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Jackson is likely to be most remembered for his efforts to expand minority representation and investment in major companies and encourage the growth of minority-owned businesses. Despite his years of protest politics, this is probably his most important public action.

For instance, in 2001 Jackson joined with AOL Time Warner, Turner Broadcasting, Coca-Cola and others to launch i-DealFlow, a program to link minority businesses to investors. Last year, Jackson convinced Freddie Mac to purchase up to $1 million in mortgage loans made to minority families.

Some of these efforts may deserve praise, but it’s Jackson’s hard-nosed tactics that earn him notoriety. Critics say Jackson has a knack for inserting himself in the middle of high-dollar business deals that benefit his friends, family and organizations.

Jackson is unapologetic. He told the Los Angeles Times that he is simply trying to ensure minorities "access to capital," the fourth and final goal of the civil rights movement after ending slavery, securing voting rights and desegregation.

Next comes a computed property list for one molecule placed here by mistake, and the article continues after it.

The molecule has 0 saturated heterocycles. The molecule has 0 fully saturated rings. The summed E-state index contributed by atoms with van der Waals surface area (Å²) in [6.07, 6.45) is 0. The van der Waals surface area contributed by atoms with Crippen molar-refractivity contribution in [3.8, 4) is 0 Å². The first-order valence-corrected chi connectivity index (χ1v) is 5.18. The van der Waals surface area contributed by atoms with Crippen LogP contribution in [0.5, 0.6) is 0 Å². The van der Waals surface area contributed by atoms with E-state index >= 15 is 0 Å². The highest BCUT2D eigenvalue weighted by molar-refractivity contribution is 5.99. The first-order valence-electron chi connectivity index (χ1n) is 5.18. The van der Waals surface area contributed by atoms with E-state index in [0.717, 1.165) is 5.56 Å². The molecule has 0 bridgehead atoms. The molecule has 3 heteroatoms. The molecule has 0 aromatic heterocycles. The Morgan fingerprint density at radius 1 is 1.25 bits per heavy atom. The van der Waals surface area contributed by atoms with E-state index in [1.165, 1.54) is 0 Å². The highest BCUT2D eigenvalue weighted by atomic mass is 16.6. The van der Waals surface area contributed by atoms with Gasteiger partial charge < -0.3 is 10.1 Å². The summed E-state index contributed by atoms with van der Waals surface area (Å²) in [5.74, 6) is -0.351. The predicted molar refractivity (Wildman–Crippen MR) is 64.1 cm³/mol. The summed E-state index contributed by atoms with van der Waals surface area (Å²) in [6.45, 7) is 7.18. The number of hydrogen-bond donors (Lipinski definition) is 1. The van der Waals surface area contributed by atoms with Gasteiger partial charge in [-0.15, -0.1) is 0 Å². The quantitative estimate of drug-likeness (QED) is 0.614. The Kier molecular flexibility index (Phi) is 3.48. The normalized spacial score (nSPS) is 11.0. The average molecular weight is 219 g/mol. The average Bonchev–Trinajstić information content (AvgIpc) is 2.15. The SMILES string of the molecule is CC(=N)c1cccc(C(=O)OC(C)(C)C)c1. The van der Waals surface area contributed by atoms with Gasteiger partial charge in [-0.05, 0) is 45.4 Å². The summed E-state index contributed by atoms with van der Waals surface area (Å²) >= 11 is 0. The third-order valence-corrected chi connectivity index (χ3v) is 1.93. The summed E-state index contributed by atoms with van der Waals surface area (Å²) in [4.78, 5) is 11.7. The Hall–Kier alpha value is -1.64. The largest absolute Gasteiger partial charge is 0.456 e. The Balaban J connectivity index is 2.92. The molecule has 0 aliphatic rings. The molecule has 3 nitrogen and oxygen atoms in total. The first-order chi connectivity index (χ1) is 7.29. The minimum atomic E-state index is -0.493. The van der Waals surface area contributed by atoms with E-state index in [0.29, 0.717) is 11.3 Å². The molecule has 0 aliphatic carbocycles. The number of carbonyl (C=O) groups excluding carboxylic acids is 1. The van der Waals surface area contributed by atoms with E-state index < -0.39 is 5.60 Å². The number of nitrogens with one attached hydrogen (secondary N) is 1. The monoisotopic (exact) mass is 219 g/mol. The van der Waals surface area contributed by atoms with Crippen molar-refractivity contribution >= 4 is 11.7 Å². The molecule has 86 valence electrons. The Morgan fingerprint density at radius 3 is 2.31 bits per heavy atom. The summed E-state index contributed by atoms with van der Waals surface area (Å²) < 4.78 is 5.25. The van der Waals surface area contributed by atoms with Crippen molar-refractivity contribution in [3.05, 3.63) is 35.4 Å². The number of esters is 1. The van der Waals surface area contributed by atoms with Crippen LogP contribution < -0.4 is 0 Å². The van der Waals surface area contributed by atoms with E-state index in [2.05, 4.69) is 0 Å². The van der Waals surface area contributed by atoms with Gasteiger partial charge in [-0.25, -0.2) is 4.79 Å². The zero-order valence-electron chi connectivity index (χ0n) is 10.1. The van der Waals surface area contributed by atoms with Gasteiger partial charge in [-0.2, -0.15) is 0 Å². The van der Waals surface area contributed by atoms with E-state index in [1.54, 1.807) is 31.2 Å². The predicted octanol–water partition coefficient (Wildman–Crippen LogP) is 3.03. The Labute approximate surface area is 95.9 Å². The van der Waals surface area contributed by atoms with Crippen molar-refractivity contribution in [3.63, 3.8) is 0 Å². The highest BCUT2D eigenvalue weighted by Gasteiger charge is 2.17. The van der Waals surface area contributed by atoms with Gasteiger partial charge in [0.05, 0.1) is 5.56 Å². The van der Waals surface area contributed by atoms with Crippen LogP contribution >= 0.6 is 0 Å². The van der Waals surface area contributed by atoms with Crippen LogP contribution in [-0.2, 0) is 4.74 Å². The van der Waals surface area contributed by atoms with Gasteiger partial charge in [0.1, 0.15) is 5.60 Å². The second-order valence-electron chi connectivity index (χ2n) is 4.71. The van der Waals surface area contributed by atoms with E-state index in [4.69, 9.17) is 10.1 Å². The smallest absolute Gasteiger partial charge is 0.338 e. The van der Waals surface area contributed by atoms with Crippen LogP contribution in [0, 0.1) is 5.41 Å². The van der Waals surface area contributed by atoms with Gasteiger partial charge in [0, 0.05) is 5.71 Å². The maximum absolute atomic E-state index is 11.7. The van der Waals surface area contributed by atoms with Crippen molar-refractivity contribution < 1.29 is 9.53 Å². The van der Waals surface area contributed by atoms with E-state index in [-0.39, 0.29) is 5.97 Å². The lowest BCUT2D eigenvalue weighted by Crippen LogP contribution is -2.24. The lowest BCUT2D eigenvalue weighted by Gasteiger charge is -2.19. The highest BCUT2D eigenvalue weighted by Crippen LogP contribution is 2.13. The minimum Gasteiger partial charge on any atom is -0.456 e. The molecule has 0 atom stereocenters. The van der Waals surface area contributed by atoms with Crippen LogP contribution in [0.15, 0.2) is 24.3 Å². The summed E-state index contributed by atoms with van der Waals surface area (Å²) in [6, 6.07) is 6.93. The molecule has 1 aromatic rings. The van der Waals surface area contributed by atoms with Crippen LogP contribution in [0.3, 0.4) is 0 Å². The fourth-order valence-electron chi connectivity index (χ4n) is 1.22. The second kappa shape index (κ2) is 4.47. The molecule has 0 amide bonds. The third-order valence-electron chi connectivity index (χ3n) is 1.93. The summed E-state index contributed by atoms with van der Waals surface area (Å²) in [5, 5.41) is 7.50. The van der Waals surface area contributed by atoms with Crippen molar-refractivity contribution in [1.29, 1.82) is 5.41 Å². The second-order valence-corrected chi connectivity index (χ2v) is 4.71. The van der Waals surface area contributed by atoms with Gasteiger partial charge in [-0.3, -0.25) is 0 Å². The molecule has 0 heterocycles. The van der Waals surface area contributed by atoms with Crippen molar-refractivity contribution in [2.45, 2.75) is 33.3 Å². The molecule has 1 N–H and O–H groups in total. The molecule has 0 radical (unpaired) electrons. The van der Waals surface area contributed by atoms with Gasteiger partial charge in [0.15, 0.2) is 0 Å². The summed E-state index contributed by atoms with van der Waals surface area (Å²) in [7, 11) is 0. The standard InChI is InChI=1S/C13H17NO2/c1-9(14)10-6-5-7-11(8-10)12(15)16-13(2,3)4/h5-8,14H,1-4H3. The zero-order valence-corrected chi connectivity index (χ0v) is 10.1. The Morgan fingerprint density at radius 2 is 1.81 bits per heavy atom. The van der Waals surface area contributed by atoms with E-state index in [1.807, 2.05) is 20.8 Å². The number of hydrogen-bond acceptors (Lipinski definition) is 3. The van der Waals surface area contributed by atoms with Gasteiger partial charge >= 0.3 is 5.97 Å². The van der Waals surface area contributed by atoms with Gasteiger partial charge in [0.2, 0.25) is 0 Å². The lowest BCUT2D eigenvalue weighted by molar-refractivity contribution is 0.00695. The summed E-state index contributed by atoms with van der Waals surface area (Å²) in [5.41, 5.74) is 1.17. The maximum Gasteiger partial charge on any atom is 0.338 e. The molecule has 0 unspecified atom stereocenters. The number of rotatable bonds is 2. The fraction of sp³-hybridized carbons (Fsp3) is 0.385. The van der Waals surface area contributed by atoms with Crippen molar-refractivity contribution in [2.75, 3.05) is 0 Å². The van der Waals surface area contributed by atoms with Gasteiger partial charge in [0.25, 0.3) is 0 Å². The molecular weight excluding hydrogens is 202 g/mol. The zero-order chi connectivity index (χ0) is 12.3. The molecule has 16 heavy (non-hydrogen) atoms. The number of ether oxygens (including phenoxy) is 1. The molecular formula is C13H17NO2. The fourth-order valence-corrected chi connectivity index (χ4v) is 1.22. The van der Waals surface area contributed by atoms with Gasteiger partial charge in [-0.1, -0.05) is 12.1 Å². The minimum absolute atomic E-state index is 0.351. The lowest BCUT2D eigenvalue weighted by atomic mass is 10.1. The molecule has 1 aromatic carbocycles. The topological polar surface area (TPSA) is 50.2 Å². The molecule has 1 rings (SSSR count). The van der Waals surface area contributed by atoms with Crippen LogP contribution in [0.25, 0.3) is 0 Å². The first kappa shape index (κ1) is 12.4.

"This is as legitimate a phase of our struggle as the phase to end segregation was," Jackson has said.

The key to Jackson’s recent success in influencing corporations and soliciting their donations is his Wall Street Project. Begun in 1997, it shames Fortune 500 companies into complying with Jackson’s demands for more minority hiring and contracting with minority-owned businesses. Companies have decided that it’s better to give in to Jackson. To do otherwise could mean a boycott and nasty public relations battle.

This simple strategy has worked so well that Jackson has moved it beyond Wall Street. He has established the LaSalle Street Project to pressure Chicago-area businesses, the Ninth Street Project in Cleveland, the Wall Street Project West in Los Angeles and the Silicon Valley Project in San Jose. All these programs operate under the auspices of the tax-exempt Citizenship Education Fund, which collects large tax-deductible donations from companies that Jackson threatens or assists.

Jackson’s in-your-face methods are often unfriendly to business, earning him a lot of resentment and more than a few outspoken critics. His Rainbow PUSH Coalition owned stock in more than 250 major corporations as of 1999, giving him access to stockholder meetings so "we can go and picket as shareholders instead of sharecroppers," he told USA Today.